Cramer Remix: Apple is the greatest consumer products story ever

  • CNBC's Jim Cramer explains why the tech giant could have staying power as a consumer product story.
  • The "Mad Money" host also hears from the CEOs of Cypress Semiconductor and Pool Corp.
  • In the lightning round, Cramer recommends holding on to the soaring stock of Idexx Laboratories.

With Wall Street awaiting the results of Federal Reserve's two-day policymaking meeting, CNBC's Jim Cramer wanted investors to keep a key trend in mind.

"We keep forgetting that the economy is really strong," the "Mad Money" host said on Tuesday as stocks lifted. "Let's remember that employment is on fire and we just had 4 percent GDP growth last quarter. Hardly anyone saw that number coming."

"You overlook the strong economy at your own peril," Cramer warned, explaining that as wages rise and consumers find more money in their pockets, stimulus from consumer spending is not far behind.

To prove why these trends are so important — and potentially profitable for investors — he turned to the retail sector and another high-profile juggernaut that reported after Tuesday's close: Apple.

"If you really want to pick the greatest consumer products spend story ever and are willing to tolerate some worldwide implications, then of course buy the stock of Apple," he said. "Sorry, I couldn't resist pushing my new consumer products narrative. And, of course, you should own Apple."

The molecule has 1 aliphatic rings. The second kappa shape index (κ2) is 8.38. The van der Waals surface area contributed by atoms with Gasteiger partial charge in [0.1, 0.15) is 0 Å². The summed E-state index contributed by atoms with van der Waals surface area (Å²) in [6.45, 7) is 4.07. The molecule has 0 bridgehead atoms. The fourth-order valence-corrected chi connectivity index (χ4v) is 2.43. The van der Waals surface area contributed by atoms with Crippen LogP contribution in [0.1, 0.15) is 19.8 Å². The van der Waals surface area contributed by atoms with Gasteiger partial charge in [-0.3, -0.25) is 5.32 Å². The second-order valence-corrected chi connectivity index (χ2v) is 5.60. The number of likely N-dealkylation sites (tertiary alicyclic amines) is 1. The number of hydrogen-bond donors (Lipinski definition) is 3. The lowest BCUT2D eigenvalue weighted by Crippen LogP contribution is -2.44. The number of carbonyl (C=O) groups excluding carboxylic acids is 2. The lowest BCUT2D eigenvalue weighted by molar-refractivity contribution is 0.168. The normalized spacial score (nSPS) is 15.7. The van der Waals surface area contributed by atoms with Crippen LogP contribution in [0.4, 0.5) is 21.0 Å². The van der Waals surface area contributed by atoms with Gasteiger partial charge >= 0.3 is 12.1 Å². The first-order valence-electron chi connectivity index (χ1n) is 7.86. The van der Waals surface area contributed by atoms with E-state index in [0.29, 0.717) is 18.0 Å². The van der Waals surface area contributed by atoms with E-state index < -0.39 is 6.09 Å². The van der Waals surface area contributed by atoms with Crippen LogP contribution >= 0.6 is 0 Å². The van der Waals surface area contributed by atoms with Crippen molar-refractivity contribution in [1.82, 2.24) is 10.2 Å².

Apple's third-quarter earnings report topped analyst estimates, with 40 percent year-over-year growth in earnings per share and 17 percent year-over-year growth in revenue. The iPhone maker's services revenue, a key factor of Cramer's consumer products thesis, grew 31 percent since last year.

And if you still don't own Apple, Cramer had one thing to say: "Get with the program."

For the retail stocks Cramer's blessing right now, click here.

Cramer talks Apple's valuation

Apple CEO Tim Cook speaks during a product launch event at Apple headquarters in Cupertino, California on October 27, 2016.
Josh Edelson | AFP | Getty Images
Apple CEO Tim Cook speaks during a product launch event at Apple headquarters in Cupertino, California on October 27, 2016.

If Apple was valued as Cramer sees it — "the greatest consumer products company in history" — the stock's price target would be $300 a share, the "Mad Money" host said Tuesday.

Speaking after Apple reported a third-quarter earnings beat driven by continued strength in its service stream revenue, which grew 31 percent since last year, Cramer again made the case for the company's budding razor-razorblade model.

"Given the rapid growth of that service stream, this company deserves to sell at a price-to-earnings ratio that is more like a consumer packaged goods company," he said as Apple's stock popped more than 3 percent in after-hours trading.

Cramer lamented the fact that Apple is valued like a "sturdy, cyclical industrial" at just over 17 times next year's earnings estimates. Instead, he said, it should be on par with top consumer goods stocks, which tend to trade at mid-20s multiples.

For more on Cramer's instant take on Apple's earnings beat, click here.

Off the charts: Could gold be nearing a bottom?

Gold bars on display in Tokyo on September 27, 2010.
Yoshikazu Tsuno | AFP | Getty Images
Gold bars on display in Tokyo on September 27, 2010.

When investors are worried about rising raw costs and inflation, CNBC's Jim Cramer typically suggests they buy a popular hedge against those economic pressures: gold.

But lately, the price of gold has been in a downtrend, sinking roughly 11 percent since its April peak despite concerns about the effects of new trade policies on the U.S. economy.